Has the penny finally dropped for England @ The RWC?

A few tough weeks are not yet forgotten, but England’s performance against a poor Romania side this morning provided some significant respite. Less unforced errors, fewer moments of silly indiscipline and a more assured and confident day with the ball in hand all added up to a much improved showing from Martin Johnson’s men, and it was about time.

Though the opposition were at times staggeringly poor, it was vital that England treated the game with respect and that they did. From their early decision to slot three nerve-easing points from a penalty to their late attempt at what would have been an incredible breakaway try, England performed with total professionalism and hunger as finally they laid down their marker for the tournament.

In a week where South Africa and Australia silenced their critics it was the perfect time for England to make an impression and this result may not have sent out shockwaves, but it certainly will have made a few teams sit up and take note that England aren’t a team in total disrepair.

No matter how poor their opposition were it was encouraging to see England playing with far greater intent and this was helped dramatically by their improved handling throughout. Ben Youngs dictated the pace of the game very smartly at 9 and got the England backs firing right from the word go and he was well supported by Jonny Wilkinson in the first half and Toby Flood in the second. The combination play between the half-back pairings was neat, tidy and efficient and brought England’s try-scorers into play on a consistent basis.

It seemed that England knew a simplistic approach would suffice if they injected pace into their attacks and the vast majority of their tries came as a result of this approach. England were strong up front and endeavoured to provide Ben Youngs with the quick ball he thrives upon and this enabled the likes of Manu Tuilagi to play a starring role.

Tuilagi revelled in his greater involvement in attack

The young Pacific-Island dynamo was invited to play at his dangerous and brilliant best this morning with the quick service allowing him to take the ball on the shoulder of Wilkinson and Flood right up on the gain-line. For me he was the real star of England’s display and he was demonstrative of everything that England did right in attack today. His support running was fantastic and his hands consistent as he continuously made breaks through Romania’s defensive line and provided the simple hands necessary not just to score himself but to provide assists for others. In England’s previous games they haven’t played with enough confidence and conviction to bring Tuilagi and their other devastating supporting runners like Chris Ashton in from the fringes of the game, but today was a totally different story.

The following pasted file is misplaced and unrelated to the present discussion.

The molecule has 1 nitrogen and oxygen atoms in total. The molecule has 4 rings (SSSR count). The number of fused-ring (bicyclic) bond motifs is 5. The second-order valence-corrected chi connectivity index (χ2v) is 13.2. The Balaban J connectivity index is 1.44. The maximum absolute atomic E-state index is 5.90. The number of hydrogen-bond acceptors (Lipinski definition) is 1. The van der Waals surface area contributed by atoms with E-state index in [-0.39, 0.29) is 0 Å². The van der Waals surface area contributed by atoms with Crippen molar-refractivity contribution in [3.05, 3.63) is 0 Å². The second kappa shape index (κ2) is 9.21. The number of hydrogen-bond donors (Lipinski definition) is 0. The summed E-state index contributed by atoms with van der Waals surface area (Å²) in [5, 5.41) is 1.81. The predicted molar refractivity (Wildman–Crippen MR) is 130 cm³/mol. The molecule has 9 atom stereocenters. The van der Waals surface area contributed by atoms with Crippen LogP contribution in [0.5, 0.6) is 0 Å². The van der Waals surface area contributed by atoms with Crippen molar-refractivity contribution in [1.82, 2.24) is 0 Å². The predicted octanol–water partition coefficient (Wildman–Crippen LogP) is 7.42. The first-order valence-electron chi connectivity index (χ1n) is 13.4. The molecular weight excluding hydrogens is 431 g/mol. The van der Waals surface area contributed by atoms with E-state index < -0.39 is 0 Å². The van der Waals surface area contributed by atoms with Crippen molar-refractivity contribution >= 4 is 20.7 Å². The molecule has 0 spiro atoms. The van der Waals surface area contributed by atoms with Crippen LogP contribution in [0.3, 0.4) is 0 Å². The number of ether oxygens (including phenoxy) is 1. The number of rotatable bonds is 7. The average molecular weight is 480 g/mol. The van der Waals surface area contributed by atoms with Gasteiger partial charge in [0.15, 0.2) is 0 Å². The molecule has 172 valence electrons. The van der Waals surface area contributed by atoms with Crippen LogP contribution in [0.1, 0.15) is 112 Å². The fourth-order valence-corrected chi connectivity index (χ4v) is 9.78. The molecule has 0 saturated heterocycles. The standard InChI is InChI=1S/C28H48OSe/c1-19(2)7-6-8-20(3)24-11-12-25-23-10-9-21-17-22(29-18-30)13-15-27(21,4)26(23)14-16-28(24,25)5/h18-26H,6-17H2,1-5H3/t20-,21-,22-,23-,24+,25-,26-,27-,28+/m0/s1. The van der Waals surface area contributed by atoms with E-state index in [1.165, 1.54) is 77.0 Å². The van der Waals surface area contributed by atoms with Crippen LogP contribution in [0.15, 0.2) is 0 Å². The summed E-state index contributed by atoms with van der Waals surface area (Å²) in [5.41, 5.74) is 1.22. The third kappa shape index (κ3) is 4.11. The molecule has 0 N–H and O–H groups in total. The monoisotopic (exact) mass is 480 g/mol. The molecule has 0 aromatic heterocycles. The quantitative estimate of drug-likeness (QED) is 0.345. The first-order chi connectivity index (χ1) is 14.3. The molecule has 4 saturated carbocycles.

Has the penny finally dropped for England in New Zealand? It seems it has. Simple and strong rugby played at pace usually does for the minnows in tournament play and boy did it work today. Romania’s display was committed as was expected, but their error-strewn handling, shabby set-piece play and their inability to keep pace with England’s relentless execution of the basics meant that they failed to keep touch with their far more able opponents. From now England’s remaining matches in this World Cup will all be against truly world class opposition. Their next opponents Scotland have a huge match against Argentina tomorrow and whatever the result is they will be coming for England’s blood next week.

It is fair to say that England’s more direct and simplistic approach was suited better to today’s task rather than their upcoming encounters, but they would be well advised to take note that uncomplicated rugby does work if executed with confidence. England’s more exciting performers like Youngs, Tuilagi, Ashton and Ben Foden are the key to their potential success at the World Cup, but the way to utilise them most effectively is to get the basics right in the first place.

 

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Don’t Disappoint Like Our Footballers